Acacia, a collective responsibility?

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  •  Opinion

CIVIL wars are the most destructive of conflicts. They divide communities, friends, and families. They inflict deep and abiding wounds. Life in this synod presently feels like being in the midst of a civil war. The failure of Acacia College and its consequences have wounded many and set people at odds with one another.

I grieve for those who feel hurt and betrayed. I agree we need to give voice to the pain and anger in our congregations. I am troubled by the ineffectual consultation process that has unfolded in parts of the synod. I believe a fuller accounting needs to be made for the failure of Acacia College.

But does this mean the Synod meeting, which invoked “special circumstances”, acted improperly?

Does it mean congregations are justified in colluding with the media or threatening the wider church with legal action? Does the fact of pain and grief justify the abuse that has been directed toward synod staff? Should a church supposedly committed to Christ’s Gospel of forgiveness and reconciliation ‘punish’ those who are ‘to blame’ for Acacia College? I don’t think so. Why? Because I believe we are all of us collectively responsible for a church culture that made the Acacia College failure not just possible, but almost inevitable.

The essence of this culture lies in the distinctions we make between the ‘church’ that is our local congregation, and the wider church represented by the other structures of our polity.  This is a culture that privileges congregational life over the life of the wider church – a privilege that fails to understand that the two are inextricably linked.

Consequently, too many people within the UCA think the real church stops at the doors of local congregations.

Too many people think obligations are owed by synods and presbyteries to congregations, but not the other way around. Too many are suspicious or dismissive of the other levels of our polity, whilst having only the vaguest notion of the work they perform.

Perhaps these attitudes stem from Reformed Christianity’s historical antipathy toward centralised authority; from perceived losses of identity wrought by post-Union mergers and closures; from a failure by the Church to ensure its members understand that we all participate in the life of the “one, holy, catholic, and apostolic Church”.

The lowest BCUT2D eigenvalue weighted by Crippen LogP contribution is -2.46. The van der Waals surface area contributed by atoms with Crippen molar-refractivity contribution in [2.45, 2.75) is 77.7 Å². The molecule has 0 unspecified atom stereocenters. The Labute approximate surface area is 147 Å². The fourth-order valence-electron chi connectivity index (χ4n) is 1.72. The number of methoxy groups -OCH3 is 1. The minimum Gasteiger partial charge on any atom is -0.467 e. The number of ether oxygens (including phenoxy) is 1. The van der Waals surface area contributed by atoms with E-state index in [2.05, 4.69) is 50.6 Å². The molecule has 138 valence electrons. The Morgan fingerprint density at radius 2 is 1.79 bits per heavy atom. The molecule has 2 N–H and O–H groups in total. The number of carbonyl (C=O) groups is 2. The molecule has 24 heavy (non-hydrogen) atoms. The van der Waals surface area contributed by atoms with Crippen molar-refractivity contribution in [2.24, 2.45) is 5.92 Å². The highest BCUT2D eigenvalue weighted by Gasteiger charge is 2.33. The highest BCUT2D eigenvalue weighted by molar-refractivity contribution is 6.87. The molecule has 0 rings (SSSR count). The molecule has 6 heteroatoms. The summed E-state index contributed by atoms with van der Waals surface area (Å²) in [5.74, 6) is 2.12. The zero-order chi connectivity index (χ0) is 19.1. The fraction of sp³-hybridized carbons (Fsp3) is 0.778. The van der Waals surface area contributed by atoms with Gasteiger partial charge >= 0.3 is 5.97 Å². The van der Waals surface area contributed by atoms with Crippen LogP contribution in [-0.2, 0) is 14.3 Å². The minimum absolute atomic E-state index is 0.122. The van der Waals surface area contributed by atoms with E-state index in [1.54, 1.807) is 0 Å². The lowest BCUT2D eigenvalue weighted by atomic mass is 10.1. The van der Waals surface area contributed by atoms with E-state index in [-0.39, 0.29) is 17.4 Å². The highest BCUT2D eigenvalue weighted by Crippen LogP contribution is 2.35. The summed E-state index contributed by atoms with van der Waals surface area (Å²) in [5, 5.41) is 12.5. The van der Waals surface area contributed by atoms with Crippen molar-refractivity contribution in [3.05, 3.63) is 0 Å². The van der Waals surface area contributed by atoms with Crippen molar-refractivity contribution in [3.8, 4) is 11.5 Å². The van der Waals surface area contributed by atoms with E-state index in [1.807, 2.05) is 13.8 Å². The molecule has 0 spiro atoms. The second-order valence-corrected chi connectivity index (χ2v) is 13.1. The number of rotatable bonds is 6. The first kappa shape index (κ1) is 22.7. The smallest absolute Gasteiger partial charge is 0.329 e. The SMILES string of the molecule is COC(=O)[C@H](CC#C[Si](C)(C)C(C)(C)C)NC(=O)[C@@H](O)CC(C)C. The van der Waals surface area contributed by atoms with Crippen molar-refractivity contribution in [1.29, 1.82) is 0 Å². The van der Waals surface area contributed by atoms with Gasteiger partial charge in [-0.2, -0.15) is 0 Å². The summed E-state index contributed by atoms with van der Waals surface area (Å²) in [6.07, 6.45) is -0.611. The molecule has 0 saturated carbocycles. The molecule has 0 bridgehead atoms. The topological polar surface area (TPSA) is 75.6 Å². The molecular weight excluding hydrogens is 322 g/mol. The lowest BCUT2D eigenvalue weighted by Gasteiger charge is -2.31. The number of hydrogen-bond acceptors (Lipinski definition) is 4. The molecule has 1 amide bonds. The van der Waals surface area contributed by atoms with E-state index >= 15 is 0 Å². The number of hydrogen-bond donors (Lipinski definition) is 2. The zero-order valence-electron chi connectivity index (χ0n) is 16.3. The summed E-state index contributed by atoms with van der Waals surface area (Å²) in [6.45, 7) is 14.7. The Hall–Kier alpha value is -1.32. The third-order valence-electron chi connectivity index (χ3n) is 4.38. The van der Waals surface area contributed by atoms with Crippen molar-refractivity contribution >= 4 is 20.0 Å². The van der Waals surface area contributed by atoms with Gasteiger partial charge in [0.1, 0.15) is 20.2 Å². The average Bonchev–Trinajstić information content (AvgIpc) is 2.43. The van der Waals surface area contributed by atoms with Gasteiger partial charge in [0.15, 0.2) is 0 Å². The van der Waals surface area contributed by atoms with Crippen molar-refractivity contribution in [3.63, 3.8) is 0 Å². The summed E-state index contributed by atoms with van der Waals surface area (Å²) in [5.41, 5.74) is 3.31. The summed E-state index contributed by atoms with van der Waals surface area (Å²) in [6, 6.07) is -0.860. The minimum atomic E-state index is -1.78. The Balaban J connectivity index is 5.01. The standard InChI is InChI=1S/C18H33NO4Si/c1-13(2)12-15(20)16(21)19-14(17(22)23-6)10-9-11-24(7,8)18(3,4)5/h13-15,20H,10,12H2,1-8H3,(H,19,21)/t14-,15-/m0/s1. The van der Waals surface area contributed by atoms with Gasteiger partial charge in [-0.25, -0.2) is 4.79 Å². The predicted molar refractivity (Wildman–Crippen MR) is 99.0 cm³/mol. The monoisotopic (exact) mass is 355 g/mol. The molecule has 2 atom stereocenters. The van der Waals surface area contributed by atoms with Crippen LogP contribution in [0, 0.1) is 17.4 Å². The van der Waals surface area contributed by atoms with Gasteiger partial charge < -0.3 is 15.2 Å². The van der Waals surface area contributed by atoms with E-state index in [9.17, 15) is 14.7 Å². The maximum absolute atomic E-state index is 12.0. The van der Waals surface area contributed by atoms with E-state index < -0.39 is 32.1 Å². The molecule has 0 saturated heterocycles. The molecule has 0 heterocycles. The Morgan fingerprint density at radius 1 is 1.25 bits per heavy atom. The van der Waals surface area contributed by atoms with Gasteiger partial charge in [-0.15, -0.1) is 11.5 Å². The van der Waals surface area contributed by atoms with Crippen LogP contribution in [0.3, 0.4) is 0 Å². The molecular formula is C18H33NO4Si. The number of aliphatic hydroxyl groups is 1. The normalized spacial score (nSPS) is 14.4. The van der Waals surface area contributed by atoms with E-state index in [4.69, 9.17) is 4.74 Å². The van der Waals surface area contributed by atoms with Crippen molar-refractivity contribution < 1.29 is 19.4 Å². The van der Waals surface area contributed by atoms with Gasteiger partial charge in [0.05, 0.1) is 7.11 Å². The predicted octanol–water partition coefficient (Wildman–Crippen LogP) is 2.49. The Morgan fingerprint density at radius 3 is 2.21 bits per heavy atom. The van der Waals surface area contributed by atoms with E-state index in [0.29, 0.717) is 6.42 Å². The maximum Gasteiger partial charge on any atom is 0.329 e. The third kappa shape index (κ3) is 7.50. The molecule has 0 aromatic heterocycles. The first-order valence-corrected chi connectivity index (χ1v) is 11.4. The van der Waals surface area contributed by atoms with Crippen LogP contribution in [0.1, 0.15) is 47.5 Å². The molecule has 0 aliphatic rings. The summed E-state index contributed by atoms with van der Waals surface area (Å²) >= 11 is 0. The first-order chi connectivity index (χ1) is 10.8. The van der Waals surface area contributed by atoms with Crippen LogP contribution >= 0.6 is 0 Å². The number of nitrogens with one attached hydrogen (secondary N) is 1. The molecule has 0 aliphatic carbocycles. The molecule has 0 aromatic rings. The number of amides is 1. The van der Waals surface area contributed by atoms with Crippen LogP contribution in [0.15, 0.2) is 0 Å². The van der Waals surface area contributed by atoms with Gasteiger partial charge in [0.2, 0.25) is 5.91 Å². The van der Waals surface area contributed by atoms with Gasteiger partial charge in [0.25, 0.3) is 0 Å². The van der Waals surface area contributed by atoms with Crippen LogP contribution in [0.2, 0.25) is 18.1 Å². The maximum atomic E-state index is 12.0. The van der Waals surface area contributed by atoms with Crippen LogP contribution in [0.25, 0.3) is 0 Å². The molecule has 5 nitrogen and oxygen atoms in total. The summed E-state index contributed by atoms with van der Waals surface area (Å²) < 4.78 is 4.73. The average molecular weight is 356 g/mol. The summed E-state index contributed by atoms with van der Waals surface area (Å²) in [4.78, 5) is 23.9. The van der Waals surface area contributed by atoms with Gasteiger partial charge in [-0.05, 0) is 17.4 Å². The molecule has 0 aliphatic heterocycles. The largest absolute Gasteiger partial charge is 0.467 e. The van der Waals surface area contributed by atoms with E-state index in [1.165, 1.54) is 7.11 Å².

Whatever the cause, the UCA is at present saddled with a culture of congregational parochialism that embeds identity in locality and property, rather than in the shared life of the whole community of faith.

This parochialism runs counter to the spirit of our polity, whose shape calls on us to move beyond suspicion and insularity. Yet, is it not the case that, at every presbytery meeting, there is always a solid block of members who persistently fail to attend?

Are not the councils and committees of our church yearly populated by the ‘same old faces’? Is it not getting harder to fill vacancies within our polity? These realities are not primarily a function of diminished participation by our ageing and declining congregations.
They arise from a vision of church that is limited to the four walls of our worship spaces.

Acacia College failed, not just because of the failures of those directly involved, but also because our neglect of the life of the wider church amounts to a whole-of-church failure in governance and oversight.

I accept these are minority views and deeply unpopular.

But I maintain that if our synod is to move beyond its present conflicted state, we must all of us examine the culture of church in which we are currently embedded, and resolve to cease protecting our parochial smallholdings in order to become what we are actually meant to be: the Body of Christ that lives for God’s eschatological tomorrow.

Rev Brendan Byrne

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